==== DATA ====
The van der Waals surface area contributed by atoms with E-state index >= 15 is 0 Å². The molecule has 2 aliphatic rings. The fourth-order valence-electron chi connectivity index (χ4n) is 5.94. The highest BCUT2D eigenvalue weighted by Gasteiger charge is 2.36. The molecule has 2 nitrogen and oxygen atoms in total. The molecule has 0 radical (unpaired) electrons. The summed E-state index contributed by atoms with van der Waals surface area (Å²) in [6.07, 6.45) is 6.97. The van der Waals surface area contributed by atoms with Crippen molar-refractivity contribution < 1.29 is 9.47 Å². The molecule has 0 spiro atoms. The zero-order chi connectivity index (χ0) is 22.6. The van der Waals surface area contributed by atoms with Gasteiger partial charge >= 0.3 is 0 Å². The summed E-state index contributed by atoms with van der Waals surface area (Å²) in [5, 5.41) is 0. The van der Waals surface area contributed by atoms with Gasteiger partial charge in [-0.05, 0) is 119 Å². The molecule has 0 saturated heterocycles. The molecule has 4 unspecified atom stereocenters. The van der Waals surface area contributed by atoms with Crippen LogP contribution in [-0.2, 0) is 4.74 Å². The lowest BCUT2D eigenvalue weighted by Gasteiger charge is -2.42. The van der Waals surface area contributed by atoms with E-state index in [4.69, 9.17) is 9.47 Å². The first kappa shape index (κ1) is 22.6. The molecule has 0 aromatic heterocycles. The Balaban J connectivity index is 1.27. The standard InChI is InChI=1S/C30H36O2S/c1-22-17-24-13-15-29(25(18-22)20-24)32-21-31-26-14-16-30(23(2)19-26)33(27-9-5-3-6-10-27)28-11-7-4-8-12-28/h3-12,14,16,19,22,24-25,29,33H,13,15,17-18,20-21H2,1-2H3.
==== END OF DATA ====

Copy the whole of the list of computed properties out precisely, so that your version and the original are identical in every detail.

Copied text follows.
The van der Waals surface area contributed by atoms with E-state index >= 15 is 0 Å². The molecule has 2 aliphatic rings. The fourth-order valence-electron chi connectivity index (χ4n) is 5.94. The highest BCUT2D eigenvalue weighted by Gasteiger charge is 2.36. The molecule has 2 nitrogen and oxygen atoms in total. The molecule has 0 radical (unpaired) electrons. The summed E-state index contributed by atoms with van der Waals surface area (Å²) in [6.07, 6.45) is 6.97. The van der Waals surface area contributed by atoms with Crippen molar-refractivity contribution < 1.29 is 9.47 Å². The molecule has 0 spiro atoms. The zero-order chi connectivity index (χ0) is 22.6. The van der Waals surface area contributed by atoms with Gasteiger partial charge >= 0.3 is 0 Å². The summed E-state index contributed by atoms with van der Waals surface area (Å²) in [5, 5.41) is 0. The van der Waals surface area contributed by atoms with Gasteiger partial charge in [-0.05, 0) is 119 Å². The molecule has 0 saturated heterocycles. The molecule has 4 unspecified atom stereocenters. The van der Waals surface area contributed by atoms with Crippen LogP contribution in [-0.2, 0) is 4.74 Å². The lowest BCUT2D eigenvalue weighted by Gasteiger charge is -2.42. The van der Waals surface area contributed by atoms with E-state index in [4.69, 9.17) is 9.47 Å². The first kappa shape index (κ1) is 22.6. The molecule has 0 aromatic heterocycles. The Balaban J connectivity index is 1.27. The standard InChI is InChI=1S/C30H36O2S/c1-22-17-24-13-15-29(25(18-22)20-24)32-21-31-26-14-16-30(23(2)19-26)33(27-9-5-3-6-10-27)28-11-7-4-8-12-28/h3-12,14,16,19,22,24-25,29,33H,13,15,17-18,20-21H2,1-2H3.